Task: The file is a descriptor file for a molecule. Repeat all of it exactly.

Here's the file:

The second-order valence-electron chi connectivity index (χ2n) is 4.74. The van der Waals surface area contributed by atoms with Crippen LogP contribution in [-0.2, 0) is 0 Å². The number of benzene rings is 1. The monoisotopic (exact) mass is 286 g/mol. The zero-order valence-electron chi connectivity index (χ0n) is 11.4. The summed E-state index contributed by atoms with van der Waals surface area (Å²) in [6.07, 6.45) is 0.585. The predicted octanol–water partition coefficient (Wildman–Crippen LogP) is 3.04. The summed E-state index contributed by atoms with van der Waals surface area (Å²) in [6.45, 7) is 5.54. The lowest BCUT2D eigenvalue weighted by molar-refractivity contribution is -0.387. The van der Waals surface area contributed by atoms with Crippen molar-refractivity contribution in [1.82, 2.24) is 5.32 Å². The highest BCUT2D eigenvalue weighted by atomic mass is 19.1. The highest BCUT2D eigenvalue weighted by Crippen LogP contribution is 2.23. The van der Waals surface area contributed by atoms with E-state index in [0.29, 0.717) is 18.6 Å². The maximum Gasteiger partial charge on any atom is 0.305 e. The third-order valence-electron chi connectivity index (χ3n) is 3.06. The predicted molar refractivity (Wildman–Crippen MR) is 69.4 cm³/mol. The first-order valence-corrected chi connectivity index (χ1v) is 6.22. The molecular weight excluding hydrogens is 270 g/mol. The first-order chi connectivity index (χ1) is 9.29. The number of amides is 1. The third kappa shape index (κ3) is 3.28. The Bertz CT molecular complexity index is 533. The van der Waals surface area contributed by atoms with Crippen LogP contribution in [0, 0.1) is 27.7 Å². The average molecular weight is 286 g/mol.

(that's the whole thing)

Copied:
The second-order valence-electron chi connectivity index (χ2n) is 4.74. The van der Waals surface area contributed by atoms with Crippen LogP contribution in [-0.2, 0) is 0 Å². The number of benzene rings is 1. The monoisotopic (exact) mass is 286 g/mol. The zero-order valence-electron chi connectivity index (χ0n) is 11.4. The summed E-state index contributed by atoms with van der Waals surface area (Å²) in [6.07, 6.45) is 0.585. The predicted octanol–water partition coefficient (Wildman–Crippen LogP) is 3.04. The summed E-state index contributed by atoms with van der Waals surface area (Å²) in [6.45, 7) is 5.54. The lowest BCUT2D eigenvalue weighted by molar-refractivity contribution is -0.387. The van der Waals surface area contributed by atoms with Crippen molar-refractivity contribution in [1.82, 2.24) is 5.32 Å². The highest BCUT2D eigenvalue weighted by atomic mass is 19.1. The highest BCUT2D eigenvalue weighted by Crippen LogP contribution is 2.23. The van der Waals surface area contributed by atoms with E-state index in [0.29, 0.717) is 18.6 Å². The maximum Gasteiger partial charge on any atom is 0.305 e. The third-order valence-electron chi connectivity index (χ3n) is 3.06. The predicted molar refractivity (Wildman–Crippen MR) is 69.4 cm³/mol. The first-order valence-corrected chi connectivity index (χ1v) is 6.22. The molecular weight excluding hydrogens is 270 g/mol. The first-order chi connectivity index (χ1) is 9.29. The number of amides is 1. The third kappa shape index (κ3) is 3.28. The Bertz CT molecular complexity index is 533. The van der Waals surface area contributed by atoms with Crippen LogP contribution in [0, 0.1) is 27.7 Å². The average molecular weight is 286 g/mol.